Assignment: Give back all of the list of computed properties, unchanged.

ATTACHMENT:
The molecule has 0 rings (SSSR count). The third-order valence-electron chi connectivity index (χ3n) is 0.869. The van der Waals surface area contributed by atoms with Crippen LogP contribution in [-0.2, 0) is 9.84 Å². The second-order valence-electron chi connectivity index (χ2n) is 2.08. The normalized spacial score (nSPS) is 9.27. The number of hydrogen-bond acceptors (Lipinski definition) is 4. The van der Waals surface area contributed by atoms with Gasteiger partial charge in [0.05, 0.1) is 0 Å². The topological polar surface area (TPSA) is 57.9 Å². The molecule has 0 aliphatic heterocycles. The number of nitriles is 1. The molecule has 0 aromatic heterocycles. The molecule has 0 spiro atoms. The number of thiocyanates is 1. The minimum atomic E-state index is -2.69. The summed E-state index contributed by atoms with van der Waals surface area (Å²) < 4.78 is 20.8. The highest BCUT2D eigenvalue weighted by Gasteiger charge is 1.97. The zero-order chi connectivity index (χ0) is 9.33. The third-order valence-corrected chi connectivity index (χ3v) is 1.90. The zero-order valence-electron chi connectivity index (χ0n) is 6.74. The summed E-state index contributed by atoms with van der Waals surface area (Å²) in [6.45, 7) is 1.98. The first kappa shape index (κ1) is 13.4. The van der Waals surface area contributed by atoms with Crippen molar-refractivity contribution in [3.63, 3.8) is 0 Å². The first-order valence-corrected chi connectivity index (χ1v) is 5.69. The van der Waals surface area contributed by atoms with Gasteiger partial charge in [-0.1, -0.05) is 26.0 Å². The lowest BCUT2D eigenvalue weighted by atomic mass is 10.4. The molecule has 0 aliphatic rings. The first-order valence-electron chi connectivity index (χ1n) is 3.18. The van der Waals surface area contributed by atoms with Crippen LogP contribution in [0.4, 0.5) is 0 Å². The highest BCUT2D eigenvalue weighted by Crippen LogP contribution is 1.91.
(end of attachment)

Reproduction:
The molecule has 0 rings (SSSR count). The third-order valence-electron chi connectivity index (χ3n) is 0.869. The van der Waals surface area contributed by atoms with Crippen LogP contribution in [-0.2, 0) is 9.84 Å². The second-order valence-electron chi connectivity index (χ2n) is 2.08. The normalized spacial score (nSPS) is 9.27. The number of hydrogen-bond acceptors (Lipinski definition) is 4. The van der Waals surface area contributed by atoms with Gasteiger partial charge in [0.05, 0.1) is 0 Å². The topological polar surface area (TPSA) is 57.9 Å². The molecule has 0 aliphatic heterocycles. The number of nitriles is 1. The molecule has 0 aromatic heterocycles. The molecule has 0 spiro atoms. The number of thiocyanates is 1. The minimum atomic E-state index is -2.69. The summed E-state index contributed by atoms with van der Waals surface area (Å²) < 4.78 is 20.8. The highest BCUT2D eigenvalue weighted by Gasteiger charge is 1.97. The zero-order chi connectivity index (χ0) is 9.33. The third-order valence-corrected chi connectivity index (χ3v) is 1.90. The zero-order valence-electron chi connectivity index (χ0n) is 6.74. The summed E-state index contributed by atoms with van der Waals surface area (Å²) in [6.45, 7) is 1.98. The first kappa shape index (κ1) is 13.4. The van der Waals surface area contributed by atoms with Crippen molar-refractivity contribution in [3.63, 3.8) is 0 Å². The first-order valence-corrected chi connectivity index (χ1v) is 5.69. The van der Waals surface area contributed by atoms with Gasteiger partial charge in [-0.1, -0.05) is 26.0 Å². The lowest BCUT2D eigenvalue weighted by atomic mass is 10.4. The molecule has 0 aliphatic rings. The first-order valence-electron chi connectivity index (χ1n) is 3.18. The van der Waals surface area contributed by atoms with Crippen LogP contribution in [0.4, 0.5) is 0 Å². The highest BCUT2D eigenvalue weighted by Crippen LogP contribution is 1.91.